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Suspected Opioid Overdose

Isolated opioid toxicity can progress to respiratory and cardiac arrest. This algorithm shows the steps for rescuers to take when faced with a suspected opioid overdose in an adult patient. Please enjoy our interactive algorithm. CLICK ON ANY BOUNCING OBJECTS AND LISTEN AS YOU FOLLOW ALONG, or simply click on the expand icon in the top right corner to see the whole algorithm.

Suspected Opioid Overdose Algorithm

  1. Assess and Activate First check the patient for unresponsiveness and call for help. If someone is available to help you, have them activate the emergency response system by calling 911, and send them to get naloxone and an AED. Observe the patient for breathing versus no breathing or only gasping.
  2. Begin CPR If the patient is unresponsive with no breathing or is only gasping, perform a pulse check and begin CPR if it is appropriate for the patient’s condition. If you are alone, perform CPR for 2 minutes and then call 911 and get the naloxone and AED.
  3. Administer Naloxene Give the patient naloxone as soon as it is available. Give 2 mg intranasal or 0.4 mg intramuscular. You may repeat the doses after 4 minutes.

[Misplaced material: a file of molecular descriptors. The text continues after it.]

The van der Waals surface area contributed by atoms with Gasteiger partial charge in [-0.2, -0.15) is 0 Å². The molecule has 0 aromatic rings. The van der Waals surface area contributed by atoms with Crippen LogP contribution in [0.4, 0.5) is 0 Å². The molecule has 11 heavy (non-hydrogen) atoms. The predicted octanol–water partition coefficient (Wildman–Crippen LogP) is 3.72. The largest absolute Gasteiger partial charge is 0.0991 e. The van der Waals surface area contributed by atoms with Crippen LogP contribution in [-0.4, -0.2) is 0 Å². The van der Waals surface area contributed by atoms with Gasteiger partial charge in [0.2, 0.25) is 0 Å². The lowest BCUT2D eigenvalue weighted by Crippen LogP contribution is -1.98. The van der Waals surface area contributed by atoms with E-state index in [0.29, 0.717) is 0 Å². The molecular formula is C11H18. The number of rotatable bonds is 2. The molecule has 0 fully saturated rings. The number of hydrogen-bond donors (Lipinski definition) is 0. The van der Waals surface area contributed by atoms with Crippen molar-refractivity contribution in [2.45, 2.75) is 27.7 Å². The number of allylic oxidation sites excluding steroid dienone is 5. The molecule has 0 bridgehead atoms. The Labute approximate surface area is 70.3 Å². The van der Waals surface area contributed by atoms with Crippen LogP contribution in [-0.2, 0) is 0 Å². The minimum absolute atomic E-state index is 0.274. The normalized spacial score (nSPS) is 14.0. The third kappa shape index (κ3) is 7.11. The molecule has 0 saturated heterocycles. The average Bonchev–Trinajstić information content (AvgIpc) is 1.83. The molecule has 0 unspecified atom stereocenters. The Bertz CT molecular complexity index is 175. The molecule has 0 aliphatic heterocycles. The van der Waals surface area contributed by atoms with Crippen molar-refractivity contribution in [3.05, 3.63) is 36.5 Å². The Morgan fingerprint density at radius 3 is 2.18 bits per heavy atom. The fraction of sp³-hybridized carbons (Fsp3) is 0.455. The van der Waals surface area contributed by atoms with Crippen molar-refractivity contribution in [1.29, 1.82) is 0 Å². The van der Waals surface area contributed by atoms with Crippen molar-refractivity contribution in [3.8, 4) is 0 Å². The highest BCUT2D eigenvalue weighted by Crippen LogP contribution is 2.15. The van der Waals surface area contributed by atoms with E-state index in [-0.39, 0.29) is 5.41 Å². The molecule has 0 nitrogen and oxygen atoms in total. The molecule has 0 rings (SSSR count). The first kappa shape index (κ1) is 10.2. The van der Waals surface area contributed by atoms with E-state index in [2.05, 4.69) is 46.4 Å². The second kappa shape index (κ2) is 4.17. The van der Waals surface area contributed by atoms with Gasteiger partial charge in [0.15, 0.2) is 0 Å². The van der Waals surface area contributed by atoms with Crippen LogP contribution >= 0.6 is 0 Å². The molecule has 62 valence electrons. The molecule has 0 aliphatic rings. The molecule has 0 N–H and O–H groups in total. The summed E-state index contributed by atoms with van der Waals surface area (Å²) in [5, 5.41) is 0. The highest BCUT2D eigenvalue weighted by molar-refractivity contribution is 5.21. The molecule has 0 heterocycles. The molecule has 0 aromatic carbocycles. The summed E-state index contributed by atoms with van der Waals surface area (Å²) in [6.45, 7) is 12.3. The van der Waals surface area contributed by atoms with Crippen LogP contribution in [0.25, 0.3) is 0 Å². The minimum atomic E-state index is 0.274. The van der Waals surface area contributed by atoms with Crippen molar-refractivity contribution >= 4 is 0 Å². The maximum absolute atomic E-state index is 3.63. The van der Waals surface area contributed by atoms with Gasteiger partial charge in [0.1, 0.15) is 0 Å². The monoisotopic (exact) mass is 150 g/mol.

4. Does the patient respond? Watch the patient for responsiveness. Do they move purposefully, breathe regularly, moan, or otherwise respond?
  5. Stimulate and Reassess If the patient is responsive, continue to monitor until help arrives. If at any time the patient becomes unresponsive, perform a pulse check, ensure the airway remains open and begin CPR if the situation warrants, and repeat naloxone.
  6. Use AED and continue CPR If the patient is unresponsive, perform a pulse check. If no pulse is present, immediately perform CPR and attach the AED to the patient. Ensure the airway is open and monitor the patient until help arrives. Administer a second dose of naloxone after 4 minutes have passed since the first dose, if the situation warrants.